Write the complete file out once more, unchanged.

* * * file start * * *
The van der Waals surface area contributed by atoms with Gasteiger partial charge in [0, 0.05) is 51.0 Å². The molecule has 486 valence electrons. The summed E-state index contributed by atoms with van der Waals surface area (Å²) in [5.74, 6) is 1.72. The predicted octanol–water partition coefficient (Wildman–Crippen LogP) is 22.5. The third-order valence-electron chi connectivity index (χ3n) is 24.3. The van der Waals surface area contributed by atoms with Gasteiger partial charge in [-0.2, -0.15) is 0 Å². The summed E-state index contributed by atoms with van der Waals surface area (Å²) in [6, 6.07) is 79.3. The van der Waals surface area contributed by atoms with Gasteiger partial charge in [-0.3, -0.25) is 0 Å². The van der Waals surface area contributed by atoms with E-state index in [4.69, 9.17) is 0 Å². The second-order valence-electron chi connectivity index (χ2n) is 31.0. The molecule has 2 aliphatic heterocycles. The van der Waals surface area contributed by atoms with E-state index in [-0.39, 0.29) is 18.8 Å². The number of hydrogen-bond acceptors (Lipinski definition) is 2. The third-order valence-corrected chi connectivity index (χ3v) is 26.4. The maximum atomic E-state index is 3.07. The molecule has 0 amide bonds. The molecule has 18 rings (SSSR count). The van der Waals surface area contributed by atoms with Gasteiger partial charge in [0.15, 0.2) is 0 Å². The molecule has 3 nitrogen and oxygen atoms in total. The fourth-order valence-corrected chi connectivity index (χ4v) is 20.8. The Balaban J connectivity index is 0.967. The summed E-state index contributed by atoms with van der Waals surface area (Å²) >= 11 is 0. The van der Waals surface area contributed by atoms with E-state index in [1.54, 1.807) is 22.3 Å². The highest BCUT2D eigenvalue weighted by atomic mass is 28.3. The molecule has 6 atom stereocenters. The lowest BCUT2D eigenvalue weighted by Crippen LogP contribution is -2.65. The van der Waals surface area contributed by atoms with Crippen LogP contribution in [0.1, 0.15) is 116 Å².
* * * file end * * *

The van der Waals surface area contributed by atoms with Gasteiger partial charge in [0, 0.05) is 51.0 Å². The molecule has 486 valence electrons. The summed E-state index contributed by atoms with van der Waals surface area (Å²) in [5.74, 6) is 1.72. The predicted octanol–water partition coefficient (Wildman–Crippen LogP) is 22.5. The third-order valence-electron chi connectivity index (χ3n) is 24.3. The van der Waals surface area contributed by atoms with Gasteiger partial charge in [-0.2, -0.15) is 0 Å². The summed E-state index contributed by atoms with van der Waals surface area (Å²) in [6, 6.07) is 79.3. The van der Waals surface area contributed by atoms with Gasteiger partial charge in [-0.3, -0.25) is 0 Å². The van der Waals surface area contributed by atoms with E-state index in [4.69, 9.17) is 0 Å². The second-order valence-electron chi connectivity index (χ2n) is 31.0. The molecule has 2 aliphatic heterocycles. The van der Waals surface area contributed by atoms with E-state index in [-0.39, 0.29) is 18.8 Å². The number of hydrogen-bond acceptors (Lipinski definition) is 2. The third-order valence-corrected chi connectivity index (χ3v) is 26.4. The maximum atomic E-state index is 3.07. The molecule has 0 amide bonds. The molecule has 18 rings (SSSR count). The van der Waals surface area contributed by atoms with Gasteiger partial charge in [0.15, 0.2) is 0 Å². The molecule has 3 nitrogen and oxygen atoms in total. The fourth-order valence-corrected chi connectivity index (χ4v) is 20.8. The Balaban J connectivity index is 0.967. The summed E-state index contributed by atoms with van der Waals surface area (Å²) >= 11 is 0. The van der Waals surface area contributed by atoms with E-state index in [1.54, 1.807) is 22.3 Å². The highest BCUT2D eigenvalue weighted by atomic mass is 28.3. The molecule has 6 atom stereocenters. The lowest BCUT2D eigenvalue weighted by Crippen LogP contribution is -2.65. The van der Waals surface area contributed by atoms with Crippen LogP contribution in [0.1, 0.15) is 116 Å².